The Frank Worrell Trophy is settled for 2009. Australia 2, West Indies 0, with one draw. Sounds decisive on the surface of it, but the truth is that, for the two latter Tests at least, the Windies surpassed expectations. Australia played like a team hovering between third and fourth-best in the world.
On Thursday, day two of the WACA Test against the West Indies, Dennis Lillee was inducted into the ICC Cricket Hall of Fame. Chris Gayle celebrated by smashing the ball onto the roof of his grandstand.
Michael Clarke, co-star with Tiger Woods in many an Aussie version of the Gillette ads, made less runs than Woods has paramours, but with the West Indian eleven lacking Chanderpaul and Barath, it is going to be hard to see them matching the eventual Australian score.
Australia, chasing 330 for the win, lost no further wickets as Michael Clarke, perhaps its most dependable batsman in this situation, dropped anchor in partnership with Brad Haddin. Still, it was a little surprising to see Chris Gayle call a halt to the match with five overs to play. Apart from surrendering that final (albeit unlikely) shot at going for the kill, this Test was Gayle's finest as West Indian captain, and not just for his own bat-carrying 165 not out in the second innings.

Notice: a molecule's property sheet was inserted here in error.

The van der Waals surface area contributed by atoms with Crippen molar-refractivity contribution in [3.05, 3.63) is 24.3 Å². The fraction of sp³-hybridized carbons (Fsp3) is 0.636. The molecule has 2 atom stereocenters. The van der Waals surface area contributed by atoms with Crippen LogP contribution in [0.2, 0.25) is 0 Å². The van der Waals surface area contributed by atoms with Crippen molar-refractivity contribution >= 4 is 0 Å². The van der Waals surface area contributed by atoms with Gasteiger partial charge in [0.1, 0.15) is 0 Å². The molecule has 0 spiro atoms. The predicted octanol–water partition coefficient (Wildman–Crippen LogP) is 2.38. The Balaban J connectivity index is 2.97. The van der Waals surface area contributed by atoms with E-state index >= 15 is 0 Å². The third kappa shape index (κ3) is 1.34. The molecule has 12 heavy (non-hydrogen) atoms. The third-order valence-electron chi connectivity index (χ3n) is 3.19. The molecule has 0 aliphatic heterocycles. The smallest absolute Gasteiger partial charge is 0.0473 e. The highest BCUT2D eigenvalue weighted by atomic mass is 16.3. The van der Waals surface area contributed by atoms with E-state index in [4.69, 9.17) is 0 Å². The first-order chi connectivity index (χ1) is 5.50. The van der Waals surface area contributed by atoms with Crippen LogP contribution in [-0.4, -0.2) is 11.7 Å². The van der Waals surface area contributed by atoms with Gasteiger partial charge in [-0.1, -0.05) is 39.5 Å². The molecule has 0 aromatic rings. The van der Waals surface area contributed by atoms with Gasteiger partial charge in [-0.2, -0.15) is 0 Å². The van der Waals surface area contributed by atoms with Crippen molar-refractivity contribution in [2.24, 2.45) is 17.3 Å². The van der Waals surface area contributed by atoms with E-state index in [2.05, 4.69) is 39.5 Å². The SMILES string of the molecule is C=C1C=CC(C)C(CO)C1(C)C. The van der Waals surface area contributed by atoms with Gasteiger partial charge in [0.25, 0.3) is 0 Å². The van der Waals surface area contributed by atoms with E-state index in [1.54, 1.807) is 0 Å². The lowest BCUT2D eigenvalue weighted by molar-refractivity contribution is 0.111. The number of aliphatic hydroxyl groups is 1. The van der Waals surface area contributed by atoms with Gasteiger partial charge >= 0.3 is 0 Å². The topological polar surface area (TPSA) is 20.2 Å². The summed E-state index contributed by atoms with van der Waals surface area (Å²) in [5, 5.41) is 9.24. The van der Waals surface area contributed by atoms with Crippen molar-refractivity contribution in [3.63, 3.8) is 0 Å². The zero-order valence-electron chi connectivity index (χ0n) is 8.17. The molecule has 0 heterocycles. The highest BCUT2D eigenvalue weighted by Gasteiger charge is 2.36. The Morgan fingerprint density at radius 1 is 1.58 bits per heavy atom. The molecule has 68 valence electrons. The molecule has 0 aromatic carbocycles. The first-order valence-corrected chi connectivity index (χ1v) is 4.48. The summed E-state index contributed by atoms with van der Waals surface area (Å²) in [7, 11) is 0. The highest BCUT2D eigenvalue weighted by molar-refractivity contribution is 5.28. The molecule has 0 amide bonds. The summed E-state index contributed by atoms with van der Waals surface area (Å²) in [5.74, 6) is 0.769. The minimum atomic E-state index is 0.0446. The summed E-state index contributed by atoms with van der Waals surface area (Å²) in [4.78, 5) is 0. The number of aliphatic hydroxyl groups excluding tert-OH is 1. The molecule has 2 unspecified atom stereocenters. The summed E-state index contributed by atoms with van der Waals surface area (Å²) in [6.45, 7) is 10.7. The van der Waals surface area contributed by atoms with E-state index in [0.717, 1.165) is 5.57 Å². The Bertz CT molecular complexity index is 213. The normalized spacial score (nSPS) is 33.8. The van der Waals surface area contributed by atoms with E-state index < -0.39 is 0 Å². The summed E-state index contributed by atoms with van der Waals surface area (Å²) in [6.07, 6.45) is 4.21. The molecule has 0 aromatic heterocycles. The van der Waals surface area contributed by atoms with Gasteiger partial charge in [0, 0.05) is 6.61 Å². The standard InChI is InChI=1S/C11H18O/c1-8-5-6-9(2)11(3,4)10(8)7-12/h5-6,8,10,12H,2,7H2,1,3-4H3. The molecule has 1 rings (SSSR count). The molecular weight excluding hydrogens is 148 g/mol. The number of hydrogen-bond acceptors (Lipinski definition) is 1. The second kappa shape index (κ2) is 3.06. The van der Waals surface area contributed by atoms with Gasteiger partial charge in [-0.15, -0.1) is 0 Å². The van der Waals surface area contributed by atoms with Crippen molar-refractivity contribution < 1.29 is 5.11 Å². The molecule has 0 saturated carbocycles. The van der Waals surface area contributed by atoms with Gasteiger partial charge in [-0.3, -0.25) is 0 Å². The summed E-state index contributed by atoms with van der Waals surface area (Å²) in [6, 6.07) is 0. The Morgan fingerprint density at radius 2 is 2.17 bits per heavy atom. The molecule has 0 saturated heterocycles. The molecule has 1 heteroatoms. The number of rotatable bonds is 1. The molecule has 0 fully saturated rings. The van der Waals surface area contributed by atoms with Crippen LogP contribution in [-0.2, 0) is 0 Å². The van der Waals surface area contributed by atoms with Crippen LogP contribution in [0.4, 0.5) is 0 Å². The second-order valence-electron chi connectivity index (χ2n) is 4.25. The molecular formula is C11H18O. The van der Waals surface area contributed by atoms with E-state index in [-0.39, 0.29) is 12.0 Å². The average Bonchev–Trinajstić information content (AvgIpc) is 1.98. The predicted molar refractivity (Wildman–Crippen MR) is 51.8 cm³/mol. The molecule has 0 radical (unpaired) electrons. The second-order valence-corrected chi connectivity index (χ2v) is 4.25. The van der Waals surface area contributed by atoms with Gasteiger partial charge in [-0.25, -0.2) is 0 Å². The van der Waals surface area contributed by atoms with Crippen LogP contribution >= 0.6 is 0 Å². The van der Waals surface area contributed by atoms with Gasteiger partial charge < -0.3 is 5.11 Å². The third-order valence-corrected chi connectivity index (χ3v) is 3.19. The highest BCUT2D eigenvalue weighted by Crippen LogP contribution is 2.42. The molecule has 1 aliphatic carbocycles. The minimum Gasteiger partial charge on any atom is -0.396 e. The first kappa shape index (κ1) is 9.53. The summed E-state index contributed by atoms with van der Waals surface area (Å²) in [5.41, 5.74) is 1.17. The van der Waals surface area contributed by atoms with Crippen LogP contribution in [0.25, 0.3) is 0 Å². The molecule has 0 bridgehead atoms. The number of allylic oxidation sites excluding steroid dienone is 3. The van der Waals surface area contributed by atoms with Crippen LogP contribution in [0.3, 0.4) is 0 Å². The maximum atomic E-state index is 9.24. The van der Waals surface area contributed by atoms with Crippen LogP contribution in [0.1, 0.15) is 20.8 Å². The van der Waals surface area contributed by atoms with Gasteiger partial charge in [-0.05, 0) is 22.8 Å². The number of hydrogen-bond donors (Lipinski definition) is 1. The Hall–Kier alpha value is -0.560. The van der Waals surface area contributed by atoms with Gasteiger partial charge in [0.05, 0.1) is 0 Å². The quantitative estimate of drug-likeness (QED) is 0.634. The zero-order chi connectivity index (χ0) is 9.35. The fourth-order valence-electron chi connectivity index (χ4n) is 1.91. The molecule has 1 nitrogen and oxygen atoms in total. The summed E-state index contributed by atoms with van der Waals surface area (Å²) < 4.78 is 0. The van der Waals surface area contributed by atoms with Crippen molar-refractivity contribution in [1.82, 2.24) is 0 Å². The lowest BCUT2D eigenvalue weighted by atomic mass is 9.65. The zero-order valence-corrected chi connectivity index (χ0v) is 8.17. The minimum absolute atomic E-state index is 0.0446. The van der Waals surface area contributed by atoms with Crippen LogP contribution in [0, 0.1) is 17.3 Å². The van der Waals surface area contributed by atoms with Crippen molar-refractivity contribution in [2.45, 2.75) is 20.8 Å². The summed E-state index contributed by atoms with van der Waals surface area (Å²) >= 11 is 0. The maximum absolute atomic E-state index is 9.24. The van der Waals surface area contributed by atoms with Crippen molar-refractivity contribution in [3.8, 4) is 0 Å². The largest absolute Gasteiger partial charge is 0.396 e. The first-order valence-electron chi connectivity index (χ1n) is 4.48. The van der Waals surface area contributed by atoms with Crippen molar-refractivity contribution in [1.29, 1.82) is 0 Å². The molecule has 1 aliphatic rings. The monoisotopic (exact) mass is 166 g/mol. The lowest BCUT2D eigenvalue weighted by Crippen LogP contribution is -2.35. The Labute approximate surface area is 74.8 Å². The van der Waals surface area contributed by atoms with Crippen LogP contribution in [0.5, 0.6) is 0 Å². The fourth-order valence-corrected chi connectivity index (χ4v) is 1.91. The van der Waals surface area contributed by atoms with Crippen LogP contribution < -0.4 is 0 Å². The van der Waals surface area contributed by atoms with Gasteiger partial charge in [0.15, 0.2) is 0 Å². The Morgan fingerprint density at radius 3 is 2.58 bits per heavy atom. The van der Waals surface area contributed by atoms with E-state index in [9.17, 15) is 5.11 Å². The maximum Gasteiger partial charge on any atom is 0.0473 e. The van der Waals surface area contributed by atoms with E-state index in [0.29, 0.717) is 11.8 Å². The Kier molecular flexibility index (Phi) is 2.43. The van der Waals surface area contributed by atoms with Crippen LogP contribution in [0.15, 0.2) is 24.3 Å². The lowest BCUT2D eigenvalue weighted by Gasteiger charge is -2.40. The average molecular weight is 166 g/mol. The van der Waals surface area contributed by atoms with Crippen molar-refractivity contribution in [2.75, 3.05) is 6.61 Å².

Monday December 7 2009 was the day when all criticism of Christopher Henry Gayle must cease. Gayle did everything that should be expected of an opening batsman-captain leading by example. Even if few of his team-mates did much to follow.
There's no honour in any Test team conceding 450 runs in an innings. The West Indians pushed on to 451 in their first innings, with some admirable work at the end by Brendan Nash (92) and Ravi Rampaul (40*). The feeling in recent years is that anything the visiting team could do, Australia can do better and in spades.
And so it was on Friday that for about two hours we had the exhilaration of simultaneously following: Day Three, India v Sri Lanka at Mumbai; Day Two, New Zealand v Pakistan at Wellington; Day One, Australia v West Indies at Adelaide. That's not necessarily a bad thing. Just exhausting. Three games of wildly varying textures, each one with that joyous "Let's See You Do That In The IPL" feel about them.